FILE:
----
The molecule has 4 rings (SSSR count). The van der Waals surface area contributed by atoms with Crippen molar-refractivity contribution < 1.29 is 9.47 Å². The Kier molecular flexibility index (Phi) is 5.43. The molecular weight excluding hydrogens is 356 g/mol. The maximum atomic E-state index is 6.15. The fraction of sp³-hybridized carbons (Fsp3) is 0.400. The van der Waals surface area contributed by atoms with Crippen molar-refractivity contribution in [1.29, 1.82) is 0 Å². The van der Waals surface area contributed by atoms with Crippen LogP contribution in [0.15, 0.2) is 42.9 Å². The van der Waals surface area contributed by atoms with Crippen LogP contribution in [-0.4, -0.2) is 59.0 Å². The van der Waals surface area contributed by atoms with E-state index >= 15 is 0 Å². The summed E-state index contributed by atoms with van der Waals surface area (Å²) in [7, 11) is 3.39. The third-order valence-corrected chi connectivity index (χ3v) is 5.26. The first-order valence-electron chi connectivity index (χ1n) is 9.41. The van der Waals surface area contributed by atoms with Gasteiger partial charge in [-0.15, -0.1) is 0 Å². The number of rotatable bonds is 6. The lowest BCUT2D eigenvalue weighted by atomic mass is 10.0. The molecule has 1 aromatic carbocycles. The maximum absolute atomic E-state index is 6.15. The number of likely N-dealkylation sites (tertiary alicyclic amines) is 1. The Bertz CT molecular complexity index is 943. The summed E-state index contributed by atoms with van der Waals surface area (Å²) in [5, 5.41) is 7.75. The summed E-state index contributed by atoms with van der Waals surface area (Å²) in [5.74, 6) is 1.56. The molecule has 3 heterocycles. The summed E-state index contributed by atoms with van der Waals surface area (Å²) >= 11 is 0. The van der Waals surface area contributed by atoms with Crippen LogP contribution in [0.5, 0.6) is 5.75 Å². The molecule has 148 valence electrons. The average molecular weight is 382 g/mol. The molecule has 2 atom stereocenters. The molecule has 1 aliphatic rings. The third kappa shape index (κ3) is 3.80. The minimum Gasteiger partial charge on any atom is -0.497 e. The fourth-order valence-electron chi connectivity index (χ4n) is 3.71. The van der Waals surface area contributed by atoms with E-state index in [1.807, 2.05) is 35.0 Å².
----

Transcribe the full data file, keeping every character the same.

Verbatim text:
The molecule has 4 rings (SSSR count). The van der Waals surface area contributed by atoms with Crippen molar-refractivity contribution < 1.29 is 9.47 Å². The Kier molecular flexibility index (Phi) is 5.43. The molecular weight excluding hydrogens is 356 g/mol. The maximum atomic E-state index is 6.15. The fraction of sp³-hybridized carbons (Fsp3) is 0.400. The van der Waals surface area contributed by atoms with Crippen molar-refractivity contribution in [1.29, 1.82) is 0 Å². The van der Waals surface area contributed by atoms with Crippen LogP contribution in [0.15, 0.2) is 42.9 Å². The van der Waals surface area contributed by atoms with Crippen LogP contribution in [-0.4, -0.2) is 59.0 Å². The van der Waals surface area contributed by atoms with E-state index >= 15 is 0 Å². The summed E-state index contributed by atoms with van der Waals surface area (Å²) in [7, 11) is 3.39. The third-order valence-corrected chi connectivity index (χ3v) is 5.26. The first-order valence-electron chi connectivity index (χ1n) is 9.41. The van der Waals surface area contributed by atoms with Gasteiger partial charge in [-0.15, -0.1) is 0 Å². The number of rotatable bonds is 6. The lowest BCUT2D eigenvalue weighted by atomic mass is 10.0. The molecule has 1 aromatic carbocycles. The maximum absolute atomic E-state index is 6.15. The number of likely N-dealkylation sites (tertiary alicyclic amines) is 1. The Bertz CT molecular complexity index is 943. The summed E-state index contributed by atoms with van der Waals surface area (Å²) in [5, 5.41) is 7.75. The summed E-state index contributed by atoms with van der Waals surface area (Å²) in [5.74, 6) is 1.56. The molecule has 3 heterocycles. The summed E-state index contributed by atoms with van der Waals surface area (Å²) >= 11 is 0. The van der Waals surface area contributed by atoms with Crippen LogP contribution in [0.5, 0.6) is 5.75 Å². The molecule has 148 valence electrons. The average molecular weight is 382 g/mol. The molecule has 2 atom stereocenters. The molecule has 1 aliphatic rings. The third kappa shape index (κ3) is 3.80. The minimum Gasteiger partial charge on any atom is -0.497 e. The fourth-order valence-electron chi connectivity index (χ4n) is 3.71. The van der Waals surface area contributed by atoms with E-state index in [1.807, 2.05) is 35.0 Å².